Where the rail meets the road
June 26th, 2012
Lincoln, NE – The number of collisions between trains and cars at railroad crossings has vastly decreased over the past 30 years. Changes in engineering and technology have made crossings safer, but railroad officials are counting on drivers taking safety seriously to keep the trend going.
The scene is repeated thousands of times each day on Nebraska’s nearly 6,000 public and private road crossings along more than 3,000 miles of railroad tracks. Bells begin clanging. Red and white arms fall across the road to hold back traffic as a train goes rumbling past.
In 1975, there were more than 12,000 crashes at rail crossings nationwide. Since then, the number of collisions dropped, down to around 2,000 in 2010. The number of people killed in those accidents went down from around 900 in 1975 to around 250 in 2010, according to the Federal Railroad Administration.
This trend has held true for Nebraska, as well, said Ellis Tompkins, rail and transportation engineer at the Nebraska Department of Roads.
“Back in the early 1980s, we were probably averaging in the neighborhood of 20 to maybe even 25 fatalities a year at public grade crossings,” Tompkins said. “It’s gone down significantly over the years. In 2009 we had four, in 2010, two, and in 2011, one.”
Dozens of viaducts have been built to separate traffic at some of the busiest intersections. There are also fewer public crossings overall – 4 percent of Nebraska’s have been closed in the last 10 years. Tompkins also credited new computer systems at many crossings intended to ensure that safety gates consistently go down about 30 seconds before a train passes through.
“This is a huge improvement, because under the old type of circuitry, the signals were set according to the fastest train,” he said. “So then if you have a 25 mph train, those gates may be down two or three minutes before that train arrives. And now you have a driver that looks up and down the tracks and says, Why are these gates down? I don’t see any train.’ And they go around.”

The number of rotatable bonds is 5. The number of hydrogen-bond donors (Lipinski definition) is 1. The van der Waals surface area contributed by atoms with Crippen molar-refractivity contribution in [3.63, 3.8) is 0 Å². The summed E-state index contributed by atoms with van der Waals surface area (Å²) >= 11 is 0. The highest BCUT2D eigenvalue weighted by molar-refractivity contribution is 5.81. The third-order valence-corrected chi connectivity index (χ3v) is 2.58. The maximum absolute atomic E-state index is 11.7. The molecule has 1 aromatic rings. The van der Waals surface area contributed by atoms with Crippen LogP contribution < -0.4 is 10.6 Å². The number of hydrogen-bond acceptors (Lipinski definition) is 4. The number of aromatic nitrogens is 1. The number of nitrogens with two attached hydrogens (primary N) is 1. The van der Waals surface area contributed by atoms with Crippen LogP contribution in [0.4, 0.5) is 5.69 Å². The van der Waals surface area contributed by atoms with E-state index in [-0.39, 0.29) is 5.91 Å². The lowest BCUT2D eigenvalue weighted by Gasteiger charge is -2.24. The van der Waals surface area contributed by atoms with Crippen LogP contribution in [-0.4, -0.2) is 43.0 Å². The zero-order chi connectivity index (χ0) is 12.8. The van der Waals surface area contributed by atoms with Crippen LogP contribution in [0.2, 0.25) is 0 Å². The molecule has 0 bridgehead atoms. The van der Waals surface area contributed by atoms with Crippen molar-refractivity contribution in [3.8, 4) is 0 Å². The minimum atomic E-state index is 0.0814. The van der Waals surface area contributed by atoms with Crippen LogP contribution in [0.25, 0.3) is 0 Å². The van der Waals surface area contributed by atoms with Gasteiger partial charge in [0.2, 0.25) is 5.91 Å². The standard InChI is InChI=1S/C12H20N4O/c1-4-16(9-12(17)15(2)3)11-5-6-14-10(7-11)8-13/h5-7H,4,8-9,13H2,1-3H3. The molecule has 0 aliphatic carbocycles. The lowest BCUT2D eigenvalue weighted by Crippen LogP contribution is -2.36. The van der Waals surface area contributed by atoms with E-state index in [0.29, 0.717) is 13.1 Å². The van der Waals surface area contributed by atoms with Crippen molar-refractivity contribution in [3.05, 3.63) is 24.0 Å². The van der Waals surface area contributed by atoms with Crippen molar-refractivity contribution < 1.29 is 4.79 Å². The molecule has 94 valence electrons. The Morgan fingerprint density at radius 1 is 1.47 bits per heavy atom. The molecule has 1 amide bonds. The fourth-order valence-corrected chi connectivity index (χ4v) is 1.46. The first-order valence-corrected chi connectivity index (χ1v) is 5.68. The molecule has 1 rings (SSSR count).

Drivers can be ticketed for going around the gates, but the real risk is a collision. A full-speed train can travel a mile or more before its emergency brakes bring it to a stop. Railroaders compare the destruction of a train versus a car to a car versus a soda can.
Steve Neubauer, director of field safety and support with the Burlington Northern Santa Fe railroad, saw the risks drivers take first-hand when he was a train engineer.
“I can’t tell you how many times the heart’s pounding ,and I’m watching off in the distance, and I’m traveling at sometimes 55 mph, sometimes 70 mph, and I see this driver go around the gates, and there’s nothing I can do,” Neubauer said. “I’m blowing the whistle. I’ve got my bell going. If that driver gets in front of me all I can do is put on the emergency brakes, and from that point on I’m a spectator.”
While drivers are less likely to be hit by a train today, the collision is more likely to be deadly. In recent years, about 12 percent of car/train crashes across the country ended with fatalities, up from seven percent in 1975. That’s a 60 percent jump.
Train operators are usually safe from physical harm, but they may not come out entirely unscathed. Harry Stewart coordinates a peer support program for Union Pacific and has found that, for train workers, the trauma and stress of witnessing a collision may be unforgettable.
“We just try to get them to a level where they cope with it, because their livelihood is on those trains,” Steward said. “And we want them to be able to return to service, and do it with all of their focus being on what they’re doing and not having intrusive recall on the incident that they were involved in.”
Most crossings don’t actually have the bells and whistles of active warning systems. Instead, they’re marked by white cross bucks, the familiar X-shape railroad signs.
But even in remote areas, dozens of trains may pass by. In January 2012, a 19-year-old freshman from the University of Nebraska at Kearney was killed while driving through a crossing marked only by cross bucks. It was one of two deaths at Nebraska highway crossings so far this year.
Having lights and gates at every crossing may be ideal, but it’s just too expensive, Tompkins with the Department of Roads said.
“If you’re dealing out on the Union Pacific double main line, you’re talking about between a half a million and three-quarters of a million dollars,” he said. “(For) each crossing.”
Nebraska budgets about $3 million in state and federal funding toward crossings each year. About half of that goes toward new viaducts; the other half goes toward crossing equipment. The Federal Railroad Administration’s Ron Ries believes safety also depends on drivers being aware. Improvements in crossing technology are irrelevant, he said, if they’re ignored.
“Roughly half of the grade crossing collisions that happen are happening at crossings that have automatic warning devices, either flashing lights, or flashing lights and gates,” Ries said. “So that’s one reason why engineering solutions by themselves don’t solve the problem.”
Ries and other officials are pleased there are fewer crashes. But to continue a trend of safer rail crossings, they suggest it’s up to drivers to take fewer risks behind the wheel.